Kenny under fire for failure to issue full apology to Magdalene women
Maureen Sullivan, a member of Magdalene Survivors Together, who was placed in a laundry in New Ross at the age of 12, during a news conference by the group in Dublin yesterday. Photograph: Cathal McNaughton/Reuters
A political row has erupted over the refusal of Taoiseach Enda Kenny to issue a full apology to the women who spent time in the Magdalene laundries, despite the fact that more than a quarter were sent there by the State.
The official report published yesterday of an interdepartmental committee chaired by Martin McAleese found the women were from many backgrounds. Some were referred by courts, others released on licence from industrial schools before they reached 16 years of age, while some were young women over 16 years of age who had been orphaned or were in abusive or neglectful homes.
The report, which investigated 10 Magdalene laundries run by four congregations found that:
* The number of women who spent time in laundries since 1922 was 10,012;
* Some 2,124 referrals were made or facilitated by the State - 26.5 per cent of the total;
* The average age at the time of entry was 23.8 years;
* The age of the youngest known entrant was nine and the oldest 89;
* More than a third of the women stayed for less than three months while 61 per cent stayed for less than a year;
* More than 7 per cent stayed for longer than 10 years.
The report found little evidence of sexual or physical abuse and no evidence of profiteering by the nuns who ran the laundries.
In his introduction to the report, Mr McAleese said: “The women who were admitted to and worked in the Magdalene laundries, whether for short or long periods of time since the foundation of the State, have for too long felt the social stigma of what was sometimes cruelly called the ‘fallen woman’.
“This is a wholly inaccurate characterisation, hurtful to them and their families, that is not borne out by the facts,” Mr McAleese added.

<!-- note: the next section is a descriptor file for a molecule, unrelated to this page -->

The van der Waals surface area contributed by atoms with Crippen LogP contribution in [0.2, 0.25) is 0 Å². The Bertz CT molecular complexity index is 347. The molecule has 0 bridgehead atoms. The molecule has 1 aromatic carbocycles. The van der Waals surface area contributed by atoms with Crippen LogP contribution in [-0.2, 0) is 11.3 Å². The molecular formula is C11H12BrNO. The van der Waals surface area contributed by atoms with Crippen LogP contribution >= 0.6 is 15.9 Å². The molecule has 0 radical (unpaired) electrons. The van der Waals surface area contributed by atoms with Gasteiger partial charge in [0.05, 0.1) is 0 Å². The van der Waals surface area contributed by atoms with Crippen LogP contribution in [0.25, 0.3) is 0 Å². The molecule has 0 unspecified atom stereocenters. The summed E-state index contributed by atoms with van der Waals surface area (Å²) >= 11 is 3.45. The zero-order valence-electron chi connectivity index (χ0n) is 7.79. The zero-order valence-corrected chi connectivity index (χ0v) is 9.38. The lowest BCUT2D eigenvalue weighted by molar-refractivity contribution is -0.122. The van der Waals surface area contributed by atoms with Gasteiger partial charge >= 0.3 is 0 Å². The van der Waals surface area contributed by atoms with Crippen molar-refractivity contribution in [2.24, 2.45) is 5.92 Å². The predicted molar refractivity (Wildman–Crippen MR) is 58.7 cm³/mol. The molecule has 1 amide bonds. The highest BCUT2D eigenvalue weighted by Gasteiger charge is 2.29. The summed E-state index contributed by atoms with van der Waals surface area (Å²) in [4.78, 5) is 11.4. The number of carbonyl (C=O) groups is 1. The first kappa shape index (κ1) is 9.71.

The total cost of the inquiry, which involved the production of a 1,000 page report, was just €11,000. The four congregations who operated the Magdalene laundries welcomed the report and expressed regret for the suffering of the women who stayed there. In the Dáil, Enda Kenny said he was sorry the stigma faced by laundry “penitents” had not been removed before now.
“To those residents who went into the Magdalene laundries from a variety of ways, 26 per cent from State involvement, I’m sorry for those people that they lived in that kind of environment,” he told the Dáil.
He said survivors would receive support from the State.
“I want to see that those women who are still with us, anywhere between 800 and 1,000 at max, that we should see that the State provides for them with the very best of facilities and supports that they need in their lives.” The Dáil would debate the report in two weeks, he said.
Justice for Magdalenes the survivor advocacy group said the Taoiseach’s statement fell “far short of the full and sincere apology deserved by the women who were incarcerated against their will in Ireland’s Magdalene laundries”.
Mr Kenny’s remarks were attacked by the main Opposition parties and by survivor groups who demanded a formal State apology.
Sinn Féin deputy leader Mary Lou McDonald said she was deeply disappointed by the Government’s response.
“What went on in the Magdalene laundries was a very Irish form of slavery,” she said.